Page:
This is a problem because …

 

A: “I don’t want my friends thinking those things are actually true.

 

I shared some ‘stories’ with Mia, about when my kids were little and having done something naughty, they would often give the deed away by telling me what they ‘hadn’t done’ and therefore drawing my attention towards the very thing itself.

 

I asked her to explore the difference between ‘defending’ herself (which pre-supposes there is ‘something ‘ to defend) and ‘gathering more information’ through genuine enquiry by asking questions like “really – you think I said that????” “When exactly?” “Where specifically?”

 

We also explored the Shakespeare quote ‘the lady doth protest too much’.

 

I invited her to contemplate the words ‘I have nothing to prove’.

 

I drew 2 figures on the white board.

A: Mia

B: B

 

B’s strategy was ‘to try to influence the friendship group (against Mia)

A’s strategy was ‘to try to influence the friendship group (to disprove B)

 

Both strategies were ‘fight’ strategies – was there another way?

 

NLP Milton Model Sub modality/parts/squash:

 

I had Mia place ‘I have to prove (myself right/the girl wrong)’ in one hand and in the other hand place ‘I have nothing to prove’. We explored the sub modalities of each.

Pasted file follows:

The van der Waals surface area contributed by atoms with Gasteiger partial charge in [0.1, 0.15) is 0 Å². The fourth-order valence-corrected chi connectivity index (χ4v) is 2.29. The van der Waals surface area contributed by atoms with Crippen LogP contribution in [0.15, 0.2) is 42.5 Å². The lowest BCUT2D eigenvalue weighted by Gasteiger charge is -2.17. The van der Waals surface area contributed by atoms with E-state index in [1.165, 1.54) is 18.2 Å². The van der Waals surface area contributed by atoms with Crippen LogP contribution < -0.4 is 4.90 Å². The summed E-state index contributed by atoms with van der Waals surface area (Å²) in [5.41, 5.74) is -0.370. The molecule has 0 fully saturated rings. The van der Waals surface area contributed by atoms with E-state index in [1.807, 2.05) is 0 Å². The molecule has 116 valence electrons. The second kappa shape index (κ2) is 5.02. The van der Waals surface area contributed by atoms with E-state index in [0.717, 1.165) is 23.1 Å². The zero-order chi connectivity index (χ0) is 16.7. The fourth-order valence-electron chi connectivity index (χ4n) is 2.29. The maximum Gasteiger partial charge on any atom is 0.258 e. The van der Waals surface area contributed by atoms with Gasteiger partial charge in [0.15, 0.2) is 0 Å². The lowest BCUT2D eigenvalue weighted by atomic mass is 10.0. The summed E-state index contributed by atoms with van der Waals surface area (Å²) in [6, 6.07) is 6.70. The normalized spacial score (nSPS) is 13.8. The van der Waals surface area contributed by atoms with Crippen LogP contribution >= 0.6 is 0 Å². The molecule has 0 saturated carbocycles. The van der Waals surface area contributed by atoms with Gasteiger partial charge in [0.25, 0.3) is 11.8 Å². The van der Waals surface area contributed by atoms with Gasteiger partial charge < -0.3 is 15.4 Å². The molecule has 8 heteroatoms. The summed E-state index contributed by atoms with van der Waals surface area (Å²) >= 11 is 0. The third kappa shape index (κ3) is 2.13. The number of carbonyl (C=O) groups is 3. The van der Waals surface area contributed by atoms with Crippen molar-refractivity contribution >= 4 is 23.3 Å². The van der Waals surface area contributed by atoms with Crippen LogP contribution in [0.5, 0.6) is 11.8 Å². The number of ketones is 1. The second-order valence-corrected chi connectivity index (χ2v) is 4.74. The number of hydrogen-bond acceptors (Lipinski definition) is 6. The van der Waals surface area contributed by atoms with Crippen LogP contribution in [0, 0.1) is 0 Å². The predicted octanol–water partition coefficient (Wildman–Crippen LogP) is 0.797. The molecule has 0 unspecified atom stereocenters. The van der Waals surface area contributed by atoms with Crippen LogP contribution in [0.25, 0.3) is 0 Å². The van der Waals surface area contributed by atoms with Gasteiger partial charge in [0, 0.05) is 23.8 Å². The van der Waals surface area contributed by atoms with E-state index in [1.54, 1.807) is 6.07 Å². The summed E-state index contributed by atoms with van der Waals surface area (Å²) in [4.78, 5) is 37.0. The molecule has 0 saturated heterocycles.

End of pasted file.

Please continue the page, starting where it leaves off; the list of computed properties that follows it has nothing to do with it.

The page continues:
I then asked her to raise up her right hand which held the part ‘I have nothing to prove’ and squash it into the left hand which was holding the part “I have to prove (right/wrong)’.

At the same time I reminded her of her personal power pack within (using previously set anchors) and had her expanding sense of peace and power generalise through and travel through her arms into the closed palms.

 

She revealed a new set of sub modalities balanced in both hands.

 

After a break state, I asked her if she had any questions.

 

“What would you do in my situation?” she asked.

 

I offered a wide range of strategies that I have evolved based on my own similar experiences in many differing environments. Some of my strategies might seem abhorrent to Mia; others may feel useful for her to model. The emphasis being that there is no ‘one way’ to be resilient and that situations like this one occur in all walks of life.

 

We referred to neuroscience and simple mechanisms of stress that involve fight/flight/freeze OR she could FLOW in resilience.

 

We practised again the ‘one point’ exercise to centre, balance and feel strong from the inside out.

 

Finally, Mia wrote out some phrases to practise – creating them from a new place of ‘I have nothing to prove’ and ‘I am resilient’.

 

Mia immersed herself in a big mind stretch to facilitate stronger feelings of self confidence, more choice of behavioural strategies, new attitude of grace and authenticity, and a choice not to engage with, or mirror, B’s battle strategy.

 

Mia is 13 years old.

 

Playground based thoughts, feelings and behaviours are really not so different to those found in the workplace. Age may make problems more complex, less honest, more accomplished. The processes rarely change.